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Canada’s damning reputation

Global wood pellet consumption will be about 24 million tonnes in 2014. More than 80 per cent will be consumed in the European Union (EU) for heat and power generation.


December 5, 2014
By Gordon Murphy

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Global wood pellet consumption will be about 24 million tonnes in 2014. More than 80 per cent will be consumed in the European Union (EU) for heat and power generation. Europeans like wood pellets for home heating because they are cheaper than the alternatives – gas, oil, or electricity. And they use wood pellets to replace coal in power generation because pellets are cleaner and can greatly reduce GHG emissions.

It is the EU power sector that has largely enabled the rapid growth of Canada’s wood pellet exports. Since 2009, that growth has been supported by The Renewable Energy Directive. This is the EU law that mandates the increased use of energy from renewable sources, together with energy savings and increased energy efficiency, and the reduction of greenhouse gas emissions to comply with the Kyoto Protocol to the United Nations Framework Convention on Climate Change.

Of course the great irony of this is that Canada – a country with no demonstrated commitment to combating climate change – is benefitting greatly from an EU law mandating reduction of GHG emissions.

We Canadians have to ask ourselves, will Europeans eventually tire of this hypocrisy? Why should the EU continue to improve its GHG emissions performance while Canada continues to emit at a record pace without regard to the negative effects on climate change? Why should EU utilities continue to buy Canadian wood pellets when they can see that Canadian coal power generation (with the notable exception of Ontario) continues unabated?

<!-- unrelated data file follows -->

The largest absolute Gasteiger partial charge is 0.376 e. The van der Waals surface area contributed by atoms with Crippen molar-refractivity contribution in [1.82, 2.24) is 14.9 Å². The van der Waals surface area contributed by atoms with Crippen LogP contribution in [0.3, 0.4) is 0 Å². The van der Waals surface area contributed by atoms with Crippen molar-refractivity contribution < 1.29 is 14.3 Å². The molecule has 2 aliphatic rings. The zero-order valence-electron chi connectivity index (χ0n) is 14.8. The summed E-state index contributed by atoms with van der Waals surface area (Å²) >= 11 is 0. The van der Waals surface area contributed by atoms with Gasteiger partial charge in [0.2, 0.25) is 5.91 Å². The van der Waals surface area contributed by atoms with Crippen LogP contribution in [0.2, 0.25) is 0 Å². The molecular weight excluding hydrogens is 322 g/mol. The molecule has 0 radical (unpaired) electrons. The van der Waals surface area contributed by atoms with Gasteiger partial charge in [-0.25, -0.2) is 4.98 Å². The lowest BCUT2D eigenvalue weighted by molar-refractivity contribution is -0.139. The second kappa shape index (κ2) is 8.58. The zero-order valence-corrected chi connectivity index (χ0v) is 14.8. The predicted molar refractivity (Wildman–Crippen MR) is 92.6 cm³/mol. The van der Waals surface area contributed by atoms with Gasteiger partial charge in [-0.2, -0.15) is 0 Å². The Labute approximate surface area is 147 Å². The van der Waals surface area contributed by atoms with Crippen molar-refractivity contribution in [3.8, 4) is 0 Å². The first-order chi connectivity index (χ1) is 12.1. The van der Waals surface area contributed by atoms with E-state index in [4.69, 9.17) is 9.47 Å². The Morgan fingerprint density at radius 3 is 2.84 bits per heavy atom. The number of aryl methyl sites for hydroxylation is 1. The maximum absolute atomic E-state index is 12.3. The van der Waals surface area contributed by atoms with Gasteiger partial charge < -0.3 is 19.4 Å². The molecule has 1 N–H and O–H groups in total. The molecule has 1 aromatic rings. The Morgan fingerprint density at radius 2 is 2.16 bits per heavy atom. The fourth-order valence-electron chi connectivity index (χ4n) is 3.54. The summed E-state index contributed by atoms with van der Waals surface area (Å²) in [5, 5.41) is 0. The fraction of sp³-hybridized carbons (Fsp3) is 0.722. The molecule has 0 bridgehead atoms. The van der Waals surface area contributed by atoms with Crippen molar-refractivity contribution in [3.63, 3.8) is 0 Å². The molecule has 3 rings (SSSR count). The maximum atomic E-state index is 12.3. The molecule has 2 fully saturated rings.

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Consider the differences between Canadian and EU approaches to climate change:

European Union
Preventing climate change is a strategic priority for the EU. Under the Kyoto Protocol, EU member states committed to reduce their total GHG emissions to 8 per cent below 1990 levels by the period 2008-2012 and were successful in meeting this target.

In 2009, the EU adopted the Renewable Energy Directive, a law requiring a 20 per cent reduction of the EU’s GHG emissions compared to 1990; a 20 per cent share of renewable energy in the EU’s gross final energy consumption; and a 20 per cent increase of the EU’s energy efficiency.

As of 2012, the EU had reduced its GHG emissions by 18 per cent compared to 1990 levels and was close to reaching its 20 per cent reduction target, eight years ahead of 2020. The EU is also on target to meet it goals of 20 per cent renewable energy and 20 per cent increase in energy efficiency.

On October 14, 2014, the European Council confirmed even more aggressive legally binding targets for 2030. These include: at least 40 per cent less greenhouse gas emissions by 2030, compared to 1990; at least 27 per cent renewable energy; and an energy efficiency increase of at least 27 per cent.

Canada
The Canadian situation couldn’t be more different than the EU. Like Europe, Canada ratified the Kyoto Protocol in 2002, promising to reduce greenhouse gas emissions to an average of 6 per cent below the 1990 level over the period from 2008 to 2012. However, instead of achieving reductions, Canadian GHG emissions continued to rise to record levels and by 2011 Canada withdrew from the Kyoto Protocol.